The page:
Friday, 27 March 2015

Is it Still Safe to Fly?

In this, the second worst year for the aviation industry in the past decade, those looking to travel are asking a common question: "Is it still safe to fly?"


Airplane in Sky


In the last year alone there have been multiple tragic aviation disasters including Malaysia Airlines MH370 that disappeared on its journey to Beijing presumably killing all 239 passengers on board. There was also Malaysia Airlines flight MH17 which was believed to have been shot down by a buk surface to air missile during the war in Donbass close to the Ukrainian border. All 298 on board were announced as casualties of this incident. We also saw Air Alegerie AH5017 crash in Mali leading to the deaths of all 116 on board. Another tragic incident was Indonesia AirAsia Flight 8501 which crashed into the Java Sea during bad weather killing all 162 on board. TransAsia Airway flight 235 crashed shortly after takeoff into a river killing 48 of the 58 on board. We have also seen two planes slide off the runways in Turkey and New York with no casualties reported.

Most recently was Germanwings Flight 4U9525 which crashed on its way from Barcelona to Dusseldorf killing all 150 on board. With five flights crashing and killing all on board, it is hard to dismiss the dangers of flying. But is it really unsafe?


Blacked logos of Germanwings and Lufthansa
#InDeepSorrow Germanwings and Lufthansa Airlines blacked out their logos to mourn those lost on flight 4U9525

Statistically, no. Germanwings has been in operation as a budget airline to parent company Lufthansa Airlines since 2002 and has never had an accident before. Its parent company, Lufthansa Airlines, has a fairly clean record as well and has not had an accident with casualties since 1993 (in which the aircraft over ran the runway and killed one of the six crew members and one of the 64 passengers).

Statistically speaking, flying is still one of the safest modes of transportation. You are at a greater risk of being killed on your drive to and from the airport than flying to your destination. In fact, it is estimated that you have a one in 4.7 million chance of being killed on a flight globally. That’s a pretty good record considering you have an estimated 1 in 5000 chance of dying in a car. Numerically speaking the estimated global deaths caused by aviation in 2014 was 761 or 2.08 deaths a day when in comparison the global estimation of deaths caused by cars in 2014 was 1.3 million or 3287 deaths a day.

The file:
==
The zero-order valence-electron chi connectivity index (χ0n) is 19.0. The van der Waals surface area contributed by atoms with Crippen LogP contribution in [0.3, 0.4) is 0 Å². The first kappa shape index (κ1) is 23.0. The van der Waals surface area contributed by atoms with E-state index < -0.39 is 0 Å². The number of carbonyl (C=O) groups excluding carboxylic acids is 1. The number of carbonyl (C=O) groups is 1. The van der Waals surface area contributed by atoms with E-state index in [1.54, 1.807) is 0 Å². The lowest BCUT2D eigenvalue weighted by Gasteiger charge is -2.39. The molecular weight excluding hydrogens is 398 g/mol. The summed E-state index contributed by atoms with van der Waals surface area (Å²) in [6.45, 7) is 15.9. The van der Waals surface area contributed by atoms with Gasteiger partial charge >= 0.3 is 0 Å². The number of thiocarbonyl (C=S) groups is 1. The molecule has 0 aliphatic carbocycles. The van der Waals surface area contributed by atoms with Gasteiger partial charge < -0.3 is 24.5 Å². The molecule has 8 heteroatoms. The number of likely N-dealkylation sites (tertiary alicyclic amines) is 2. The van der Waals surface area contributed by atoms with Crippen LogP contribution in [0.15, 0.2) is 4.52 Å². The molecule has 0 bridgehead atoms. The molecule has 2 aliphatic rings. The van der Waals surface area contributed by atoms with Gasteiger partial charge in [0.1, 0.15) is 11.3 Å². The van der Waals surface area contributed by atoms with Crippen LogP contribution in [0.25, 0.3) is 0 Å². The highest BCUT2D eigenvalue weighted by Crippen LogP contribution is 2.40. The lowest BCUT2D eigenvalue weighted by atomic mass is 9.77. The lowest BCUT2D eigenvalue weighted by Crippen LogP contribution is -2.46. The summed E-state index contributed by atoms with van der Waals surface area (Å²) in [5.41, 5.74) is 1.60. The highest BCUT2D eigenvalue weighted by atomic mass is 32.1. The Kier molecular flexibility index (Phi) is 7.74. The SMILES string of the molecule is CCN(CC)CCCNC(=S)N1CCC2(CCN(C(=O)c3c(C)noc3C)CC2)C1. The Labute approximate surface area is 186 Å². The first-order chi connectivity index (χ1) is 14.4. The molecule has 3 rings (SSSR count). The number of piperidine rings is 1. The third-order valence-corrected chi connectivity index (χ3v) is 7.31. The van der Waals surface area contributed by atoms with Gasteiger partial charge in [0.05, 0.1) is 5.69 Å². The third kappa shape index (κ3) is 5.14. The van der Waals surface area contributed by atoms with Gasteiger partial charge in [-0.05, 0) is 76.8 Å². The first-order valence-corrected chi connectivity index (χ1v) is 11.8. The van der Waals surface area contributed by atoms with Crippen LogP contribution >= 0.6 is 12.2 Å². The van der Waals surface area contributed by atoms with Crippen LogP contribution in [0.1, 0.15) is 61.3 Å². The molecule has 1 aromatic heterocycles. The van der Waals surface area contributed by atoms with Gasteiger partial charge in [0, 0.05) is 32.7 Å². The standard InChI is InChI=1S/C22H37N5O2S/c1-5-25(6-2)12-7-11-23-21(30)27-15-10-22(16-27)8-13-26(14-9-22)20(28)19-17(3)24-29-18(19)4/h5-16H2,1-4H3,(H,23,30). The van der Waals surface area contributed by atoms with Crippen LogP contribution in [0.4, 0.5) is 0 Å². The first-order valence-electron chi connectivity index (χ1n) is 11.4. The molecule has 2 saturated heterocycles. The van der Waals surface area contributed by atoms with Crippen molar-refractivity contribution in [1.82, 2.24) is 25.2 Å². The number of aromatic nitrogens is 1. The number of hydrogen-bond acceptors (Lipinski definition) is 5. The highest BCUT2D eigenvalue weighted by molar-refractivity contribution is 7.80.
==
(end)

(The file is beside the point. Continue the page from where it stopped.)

Driving is just one of many ways to reach your destination, but there are many other modes of transportation. So what about trains, boats and busses? How safe are they? Trains are pretty much on par with the aviation industry with regards to the amount of deaths per year and in most cases are actually lower. However trains have a higher accident rate than planes that lead to injuries when put up against the aviation industry. Boats, ferries and cruises are hard to properly gauge as there is not a registered database, but it is estimated that you are more likely to die on a boat than a plane. Busses are a safe option with a similar death risk as planes, which is quite surprising, especially when you consider they share the same roadways with cars which are relatively unsafe. 

If we consider the above statistics, why do we still make assumptions that flying is unsafe? Why are we afraid of flying? Answers to these questions will always be opinion based, and here are mine:

1. Aviation tragedies are grander in scale, generally killing hundreds of people in a single moment and instantly becoming worldwide news. A plane crash affects people globally since passengers originate from countries all over. Car accidents on the other hand affect a significantly smaller amount of people and rarely breach a local news outlet.

2. Flying is unnatural. It is presumably one of the greatest achievements of man, but at the same time, it is not something we were meant to do. The uneasiness of something unfamiliar can lead to fears. Heck, I was once afraid to fly! Read about that here.

3. Lack of control. Essentially on a plane there is nothing a passenger can do to prevent an accident. With other modes of transportation such as driving a car there is still a chance to avoid a deathly accident.

4. Close calls, bad flights, etc. If you’ve ever been on a plane that was close to being in an accident, over shot the runway or had really bad turbulence then it would make sense to be afraid or feel unsafe in the future on a plane. Even though statistically, you are safe.

Regardless of how you break it all down, it will always be up to the passenger to assess their risk vs. rewards when deciding how to travel. In my opinion, any aviation disaster is terrible and I will always feel bad for the families involved, but I know these accidents are a rare occurrence and flying is a safe mode of transportation. I personally won’t let a few accidents stop me from seeing all that the world has to offer.

The whole Real Man Travel's team would like to extend our deepest condolences to the families and friends of those who have lost someone close to them on any of the flights listed above.

About the Author

Ed Arsenault is a content creator for Real Man Travels. He is also the site's dedicated design, photography/videography and web maintenance guy. When he isn't writing or photographing for the website he is either camping, on a beach in a tropical destination or selling beer to bars in Toronto. Connect with Ed on Twitter or Instagram.

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